The Orion

Emergency blue lights need replacement

Megan Mann

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Illustration by Rachel Dugo

Illustration by Rachel Dugo

It was a dark and stormy night.

I’d just arrived at the north-campus parking lot after going to the immediate care clinic here in town. I had bronchitis and didn’t feel safe walking back to Whitney Hall alone on the poorly lit path.

So, I decided to do what everyone moving into the dorms was taught during safety orientation. I walked up to an emergency blue light phone to ask for a ride back to the dorms.

This was an utter waste of my time. I was completely embarrassed when the light started blinking and making noises, drawing everyone’s attention to my sick self, and the van that was supposed to pick me up drove past me like a ship in the night.

Needless to say, I was left to walk in the dark and cold, sicker than a dog and worried about that serial rapist that was still abducting girls from campus at the time.

This incident is why I think the campus has made a horrible choice by keeping its current emergency blue light phone system over installing a new and updated one.

Not only is the escort service completely unreliable, but our current system is just outdated all together.

Only a few of the blue light phones have cameras, and current University Police Chief Robyn Hearne has admitted that they require a lot of maintenance.

What this campus really needs is a cell phone app that all students must download upon enrollment.

I’m not talking about the blue light app that was mentioned as being a contender for replacing our campus’s current system. I looked into that app and found out that it wasn’t originally designed to service the Northern California area.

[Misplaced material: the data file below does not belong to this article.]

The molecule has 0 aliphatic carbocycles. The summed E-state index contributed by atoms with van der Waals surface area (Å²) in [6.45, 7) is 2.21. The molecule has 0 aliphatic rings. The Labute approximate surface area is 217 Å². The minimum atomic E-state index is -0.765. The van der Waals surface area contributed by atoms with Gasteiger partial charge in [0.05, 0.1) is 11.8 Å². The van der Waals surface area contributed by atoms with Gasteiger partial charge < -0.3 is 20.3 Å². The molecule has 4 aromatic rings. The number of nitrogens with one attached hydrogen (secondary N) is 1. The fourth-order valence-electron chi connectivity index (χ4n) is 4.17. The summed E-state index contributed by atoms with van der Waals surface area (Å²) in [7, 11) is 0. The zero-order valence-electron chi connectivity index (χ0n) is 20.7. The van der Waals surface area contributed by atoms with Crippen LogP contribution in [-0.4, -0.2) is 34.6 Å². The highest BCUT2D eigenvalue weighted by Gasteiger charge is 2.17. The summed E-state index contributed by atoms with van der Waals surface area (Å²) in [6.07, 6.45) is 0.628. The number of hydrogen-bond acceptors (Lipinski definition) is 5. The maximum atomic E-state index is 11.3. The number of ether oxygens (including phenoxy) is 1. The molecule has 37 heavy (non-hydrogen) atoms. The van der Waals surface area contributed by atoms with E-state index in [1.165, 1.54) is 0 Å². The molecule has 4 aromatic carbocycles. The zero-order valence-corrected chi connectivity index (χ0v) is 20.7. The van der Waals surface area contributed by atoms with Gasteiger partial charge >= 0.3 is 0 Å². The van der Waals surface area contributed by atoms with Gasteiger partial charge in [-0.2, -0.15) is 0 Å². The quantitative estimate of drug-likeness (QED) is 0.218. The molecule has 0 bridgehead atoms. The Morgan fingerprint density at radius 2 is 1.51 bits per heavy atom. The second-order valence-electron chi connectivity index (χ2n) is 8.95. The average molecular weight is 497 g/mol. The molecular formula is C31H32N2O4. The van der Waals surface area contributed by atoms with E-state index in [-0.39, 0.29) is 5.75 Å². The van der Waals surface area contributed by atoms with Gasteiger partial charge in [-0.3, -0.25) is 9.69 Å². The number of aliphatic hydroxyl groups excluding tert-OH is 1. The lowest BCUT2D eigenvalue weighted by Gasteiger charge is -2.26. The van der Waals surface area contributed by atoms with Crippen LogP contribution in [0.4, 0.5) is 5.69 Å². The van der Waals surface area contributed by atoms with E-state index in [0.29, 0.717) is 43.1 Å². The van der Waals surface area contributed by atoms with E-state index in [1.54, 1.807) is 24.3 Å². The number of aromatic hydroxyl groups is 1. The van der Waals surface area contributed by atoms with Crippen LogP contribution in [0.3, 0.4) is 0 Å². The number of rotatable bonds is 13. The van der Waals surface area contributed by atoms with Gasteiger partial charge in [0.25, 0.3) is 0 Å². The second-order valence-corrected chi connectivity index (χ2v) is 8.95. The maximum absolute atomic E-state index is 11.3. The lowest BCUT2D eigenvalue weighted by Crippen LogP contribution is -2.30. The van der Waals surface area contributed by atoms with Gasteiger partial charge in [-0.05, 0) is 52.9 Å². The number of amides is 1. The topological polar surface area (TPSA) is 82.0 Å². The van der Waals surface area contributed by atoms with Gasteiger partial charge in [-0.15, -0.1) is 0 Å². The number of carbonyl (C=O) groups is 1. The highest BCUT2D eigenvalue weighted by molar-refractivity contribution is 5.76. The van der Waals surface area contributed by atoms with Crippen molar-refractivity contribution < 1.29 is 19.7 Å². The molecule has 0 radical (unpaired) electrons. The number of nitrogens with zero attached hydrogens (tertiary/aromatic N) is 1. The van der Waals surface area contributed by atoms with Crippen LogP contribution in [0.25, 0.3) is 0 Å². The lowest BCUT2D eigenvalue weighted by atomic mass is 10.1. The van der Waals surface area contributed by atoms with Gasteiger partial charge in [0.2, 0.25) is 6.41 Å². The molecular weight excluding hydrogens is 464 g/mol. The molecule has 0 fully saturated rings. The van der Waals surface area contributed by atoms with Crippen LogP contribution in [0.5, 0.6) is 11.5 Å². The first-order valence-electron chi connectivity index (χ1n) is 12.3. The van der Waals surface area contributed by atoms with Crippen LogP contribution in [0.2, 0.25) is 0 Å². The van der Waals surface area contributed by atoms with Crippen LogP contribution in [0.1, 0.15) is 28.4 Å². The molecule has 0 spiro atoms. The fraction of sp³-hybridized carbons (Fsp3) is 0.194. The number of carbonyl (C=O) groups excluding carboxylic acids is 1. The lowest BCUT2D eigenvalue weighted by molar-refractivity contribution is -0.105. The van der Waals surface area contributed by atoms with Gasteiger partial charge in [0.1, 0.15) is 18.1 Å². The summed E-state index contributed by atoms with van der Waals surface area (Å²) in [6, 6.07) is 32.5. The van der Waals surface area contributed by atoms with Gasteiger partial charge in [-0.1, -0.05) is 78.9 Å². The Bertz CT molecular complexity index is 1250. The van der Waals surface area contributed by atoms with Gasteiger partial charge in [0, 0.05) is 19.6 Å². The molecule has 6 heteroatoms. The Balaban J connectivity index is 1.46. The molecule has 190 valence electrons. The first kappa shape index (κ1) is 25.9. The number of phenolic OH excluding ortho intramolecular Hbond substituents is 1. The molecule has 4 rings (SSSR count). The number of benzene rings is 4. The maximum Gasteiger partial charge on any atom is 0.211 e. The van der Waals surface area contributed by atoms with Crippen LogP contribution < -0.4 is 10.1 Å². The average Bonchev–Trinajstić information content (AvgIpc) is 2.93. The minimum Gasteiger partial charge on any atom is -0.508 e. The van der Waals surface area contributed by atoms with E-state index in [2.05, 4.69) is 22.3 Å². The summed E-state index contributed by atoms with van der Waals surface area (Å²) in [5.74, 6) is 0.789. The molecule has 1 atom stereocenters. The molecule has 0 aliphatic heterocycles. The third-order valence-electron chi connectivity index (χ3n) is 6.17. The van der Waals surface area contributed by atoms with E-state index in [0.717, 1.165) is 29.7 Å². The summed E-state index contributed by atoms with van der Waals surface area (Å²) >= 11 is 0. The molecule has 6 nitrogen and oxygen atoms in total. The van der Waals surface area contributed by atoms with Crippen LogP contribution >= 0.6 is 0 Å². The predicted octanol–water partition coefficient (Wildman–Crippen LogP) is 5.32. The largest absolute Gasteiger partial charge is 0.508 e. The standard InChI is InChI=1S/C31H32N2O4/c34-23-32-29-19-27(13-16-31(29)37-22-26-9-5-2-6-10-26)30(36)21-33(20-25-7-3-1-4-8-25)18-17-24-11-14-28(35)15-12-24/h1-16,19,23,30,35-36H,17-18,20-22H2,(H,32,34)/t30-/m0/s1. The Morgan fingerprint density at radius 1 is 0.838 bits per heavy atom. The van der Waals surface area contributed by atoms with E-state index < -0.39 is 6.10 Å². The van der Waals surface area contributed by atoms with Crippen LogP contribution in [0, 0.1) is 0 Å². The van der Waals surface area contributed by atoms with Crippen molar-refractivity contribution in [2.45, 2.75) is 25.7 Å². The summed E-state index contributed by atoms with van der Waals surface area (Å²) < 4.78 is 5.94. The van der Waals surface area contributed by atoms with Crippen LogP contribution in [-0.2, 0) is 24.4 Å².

What this campus really needs is an app that’s designed for our campus specifically with our needs in mind.

For example, while the blue light phones are able to tell the police department where a student in distress is, a cell phone app would be able to pinpoint their exact location in real time, not just the phone they hit as they were running by.

Also, if a student uses an app, they can have direct contact with an officer while still trying to get away from a bad situation if needed, instead of being tied down to one place and staying in danger.

These are just two important things that the current emergency blue light phone system can’t deliver, which means that the police department needs update the system.

I’d hate for it to come down to the system only getting updated after it fails to protect a student when University Police could have fixed the issue by replacing it now.

Megan Mann can be reached at [email protected] and @meganisthemann on Twitter.

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Emergency blue lights need replacement